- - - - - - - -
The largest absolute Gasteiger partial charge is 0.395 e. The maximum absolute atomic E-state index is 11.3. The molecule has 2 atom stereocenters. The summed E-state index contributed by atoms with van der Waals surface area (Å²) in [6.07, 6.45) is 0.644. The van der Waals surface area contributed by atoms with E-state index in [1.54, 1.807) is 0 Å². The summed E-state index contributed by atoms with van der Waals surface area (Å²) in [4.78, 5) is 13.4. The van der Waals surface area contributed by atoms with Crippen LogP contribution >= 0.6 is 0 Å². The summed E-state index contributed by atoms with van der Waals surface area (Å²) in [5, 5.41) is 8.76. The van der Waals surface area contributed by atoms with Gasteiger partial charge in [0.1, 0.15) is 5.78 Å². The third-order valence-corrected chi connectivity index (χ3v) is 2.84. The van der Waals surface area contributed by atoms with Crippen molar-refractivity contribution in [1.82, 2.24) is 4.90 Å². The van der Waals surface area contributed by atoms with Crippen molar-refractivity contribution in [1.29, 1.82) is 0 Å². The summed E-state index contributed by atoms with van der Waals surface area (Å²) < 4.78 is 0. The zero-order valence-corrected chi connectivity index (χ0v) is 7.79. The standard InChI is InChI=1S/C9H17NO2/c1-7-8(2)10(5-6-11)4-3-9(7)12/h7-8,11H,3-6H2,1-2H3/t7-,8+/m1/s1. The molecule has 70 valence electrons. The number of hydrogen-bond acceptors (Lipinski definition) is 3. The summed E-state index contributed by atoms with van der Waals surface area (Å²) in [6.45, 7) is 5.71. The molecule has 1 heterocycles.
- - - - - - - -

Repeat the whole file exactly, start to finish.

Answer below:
The largest absolute Gasteiger partial charge is 0.395 e. The maximum absolute atomic E-state index is 11.3. The molecule has 2 atom stereocenters. The summed E-state index contributed by atoms with van der Waals surface area (Å²) in [6.07, 6.45) is 0.644. The van der Waals surface area contributed by atoms with E-state index in [1.54, 1.807) is 0 Å². The summed E-state index contributed by atoms with van der Waals surface area (Å²) in [4.78, 5) is 13.4. The van der Waals surface area contributed by atoms with Crippen LogP contribution >= 0.6 is 0 Å². The summed E-state index contributed by atoms with van der Waals surface area (Å²) in [5, 5.41) is 8.76. The van der Waals surface area contributed by atoms with Gasteiger partial charge in [0.1, 0.15) is 5.78 Å². The third-order valence-corrected chi connectivity index (χ3v) is 2.84. The van der Waals surface area contributed by atoms with Crippen molar-refractivity contribution in [1.82, 2.24) is 4.90 Å². The van der Waals surface area contributed by atoms with Crippen molar-refractivity contribution in [1.29, 1.82) is 0 Å². The summed E-state index contributed by atoms with van der Waals surface area (Å²) < 4.78 is 0. The zero-order valence-corrected chi connectivity index (χ0v) is 7.79. The standard InChI is InChI=1S/C9H17NO2/c1-7-8(2)10(5-6-11)4-3-9(7)12/h7-8,11H,3-6H2,1-2H3/t7-,8+/m1/s1. The molecule has 70 valence electrons. The number of hydrogen-bond acceptors (Lipinski definition) is 3. The summed E-state index contributed by atoms with van der Waals surface area (Å²) in [6.45, 7) is 5.71. The molecule has 1 heterocycles.